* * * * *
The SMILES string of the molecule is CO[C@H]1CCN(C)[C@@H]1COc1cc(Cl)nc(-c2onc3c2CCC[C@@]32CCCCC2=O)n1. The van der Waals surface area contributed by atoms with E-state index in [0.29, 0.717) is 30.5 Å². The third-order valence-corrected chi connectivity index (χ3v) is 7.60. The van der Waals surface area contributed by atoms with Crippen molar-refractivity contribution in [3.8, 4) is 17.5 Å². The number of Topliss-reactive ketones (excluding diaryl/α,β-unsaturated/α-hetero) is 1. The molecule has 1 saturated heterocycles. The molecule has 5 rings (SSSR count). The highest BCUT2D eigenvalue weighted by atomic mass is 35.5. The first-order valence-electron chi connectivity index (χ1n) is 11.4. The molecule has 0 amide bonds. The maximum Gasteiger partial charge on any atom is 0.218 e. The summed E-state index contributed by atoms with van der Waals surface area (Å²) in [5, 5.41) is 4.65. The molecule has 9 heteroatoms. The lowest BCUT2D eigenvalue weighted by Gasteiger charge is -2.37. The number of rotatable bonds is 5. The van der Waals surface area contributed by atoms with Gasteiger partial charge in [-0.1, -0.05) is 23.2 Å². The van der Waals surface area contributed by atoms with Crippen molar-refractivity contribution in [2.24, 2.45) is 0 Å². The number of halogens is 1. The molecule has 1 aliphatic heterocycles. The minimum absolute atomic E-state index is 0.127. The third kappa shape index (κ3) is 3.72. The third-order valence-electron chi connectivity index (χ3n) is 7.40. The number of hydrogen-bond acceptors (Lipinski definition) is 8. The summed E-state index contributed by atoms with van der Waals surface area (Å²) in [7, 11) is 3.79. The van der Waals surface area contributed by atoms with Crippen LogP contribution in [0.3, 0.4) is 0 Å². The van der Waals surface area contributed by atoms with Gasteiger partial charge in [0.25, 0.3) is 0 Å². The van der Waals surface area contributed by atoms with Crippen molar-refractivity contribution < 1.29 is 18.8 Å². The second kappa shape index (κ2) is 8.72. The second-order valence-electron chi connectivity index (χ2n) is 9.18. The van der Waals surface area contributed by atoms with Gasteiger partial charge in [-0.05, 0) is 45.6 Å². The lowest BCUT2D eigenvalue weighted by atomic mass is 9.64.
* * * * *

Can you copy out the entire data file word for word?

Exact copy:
The SMILES string of the molecule is CO[C@H]1CCN(C)[C@@H]1COc1cc(Cl)nc(-c2onc3c2CCC[C@@]32CCCCC2=O)n1. The van der Waals surface area contributed by atoms with E-state index in [0.29, 0.717) is 30.5 Å². The third-order valence-corrected chi connectivity index (χ3v) is 7.60. The van der Waals surface area contributed by atoms with Crippen molar-refractivity contribution in [3.8, 4) is 17.5 Å². The number of Topliss-reactive ketones (excluding diaryl/α,β-unsaturated/α-hetero) is 1. The molecule has 1 saturated heterocycles. The molecule has 5 rings (SSSR count). The highest BCUT2D eigenvalue weighted by atomic mass is 35.5. The first-order valence-electron chi connectivity index (χ1n) is 11.4. The molecule has 0 amide bonds. The maximum Gasteiger partial charge on any atom is 0.218 e. The summed E-state index contributed by atoms with van der Waals surface area (Å²) in [5, 5.41) is 4.65. The molecule has 9 heteroatoms. The lowest BCUT2D eigenvalue weighted by Gasteiger charge is -2.37. The number of rotatable bonds is 5. The van der Waals surface area contributed by atoms with Gasteiger partial charge in [-0.1, -0.05) is 23.2 Å². The van der Waals surface area contributed by atoms with Crippen molar-refractivity contribution in [2.24, 2.45) is 0 Å². The number of halogens is 1. The molecule has 1 aliphatic heterocycles. The minimum absolute atomic E-state index is 0.127. The third kappa shape index (κ3) is 3.72. The third-order valence-electron chi connectivity index (χ3n) is 7.40. The number of hydrogen-bond acceptors (Lipinski definition) is 8. The summed E-state index contributed by atoms with van der Waals surface area (Å²) in [7, 11) is 3.79. The van der Waals surface area contributed by atoms with Crippen LogP contribution in [0.3, 0.4) is 0 Å². The van der Waals surface area contributed by atoms with Gasteiger partial charge in [0.25, 0.3) is 0 Å². The van der Waals surface area contributed by atoms with Crippen molar-refractivity contribution < 1.29 is 18.8 Å². The second kappa shape index (κ2) is 8.72. The second-order valence-electron chi connectivity index (χ2n) is 9.18. The van der Waals surface area contributed by atoms with Gasteiger partial charge in [-0.05, 0) is 45.6 Å². The lowest BCUT2D eigenvalue weighted by atomic mass is 9.64.